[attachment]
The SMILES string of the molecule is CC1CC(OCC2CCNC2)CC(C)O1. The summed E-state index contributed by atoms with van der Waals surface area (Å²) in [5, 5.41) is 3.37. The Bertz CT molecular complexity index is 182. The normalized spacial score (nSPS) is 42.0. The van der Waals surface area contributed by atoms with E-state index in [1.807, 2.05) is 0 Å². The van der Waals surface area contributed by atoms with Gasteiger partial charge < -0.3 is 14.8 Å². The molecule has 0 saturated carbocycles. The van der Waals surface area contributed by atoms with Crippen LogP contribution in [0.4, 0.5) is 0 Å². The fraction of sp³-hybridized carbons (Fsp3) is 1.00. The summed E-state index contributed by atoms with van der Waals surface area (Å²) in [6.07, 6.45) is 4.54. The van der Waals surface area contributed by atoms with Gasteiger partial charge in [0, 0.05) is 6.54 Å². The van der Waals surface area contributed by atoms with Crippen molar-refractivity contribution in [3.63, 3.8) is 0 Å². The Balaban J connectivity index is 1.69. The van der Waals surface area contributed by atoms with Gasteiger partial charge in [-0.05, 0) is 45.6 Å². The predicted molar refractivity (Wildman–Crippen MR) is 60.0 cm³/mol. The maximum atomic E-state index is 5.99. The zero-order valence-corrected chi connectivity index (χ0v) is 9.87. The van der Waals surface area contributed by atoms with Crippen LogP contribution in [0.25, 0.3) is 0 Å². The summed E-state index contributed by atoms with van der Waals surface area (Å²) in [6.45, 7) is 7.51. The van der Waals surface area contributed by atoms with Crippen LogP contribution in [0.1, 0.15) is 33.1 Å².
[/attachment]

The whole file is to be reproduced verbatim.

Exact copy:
The SMILES string of the molecule is CC1CC(OCC2CCNC2)CC(C)O1. The summed E-state index contributed by atoms with van der Waals surface area (Å²) in [5, 5.41) is 3.37. The Bertz CT molecular complexity index is 182. The normalized spacial score (nSPS) is 42.0. The van der Waals surface area contributed by atoms with E-state index in [1.807, 2.05) is 0 Å². The van der Waals surface area contributed by atoms with Gasteiger partial charge < -0.3 is 14.8 Å². The molecule has 0 saturated carbocycles. The van der Waals surface area contributed by atoms with Crippen LogP contribution in [0.4, 0.5) is 0 Å². The fraction of sp³-hybridized carbons (Fsp3) is 1.00. The summed E-state index contributed by atoms with van der Waals surface area (Å²) in [6.07, 6.45) is 4.54. The van der Waals surface area contributed by atoms with Gasteiger partial charge in [0, 0.05) is 6.54 Å². The van der Waals surface area contributed by atoms with Crippen molar-refractivity contribution in [3.63, 3.8) is 0 Å². The Balaban J connectivity index is 1.69. The van der Waals surface area contributed by atoms with Gasteiger partial charge in [-0.05, 0) is 45.6 Å². The predicted molar refractivity (Wildman–Crippen MR) is 60.0 cm³/mol. The maximum atomic E-state index is 5.99. The zero-order valence-corrected chi connectivity index (χ0v) is 9.87. The van der Waals surface area contributed by atoms with Crippen LogP contribution in [0.25, 0.3) is 0 Å². The summed E-state index contributed by atoms with van der Waals surface area (Å²) in [6.45, 7) is 7.51. The van der Waals surface area contributed by atoms with Crippen LogP contribution in [0.1, 0.15) is 33.1 Å².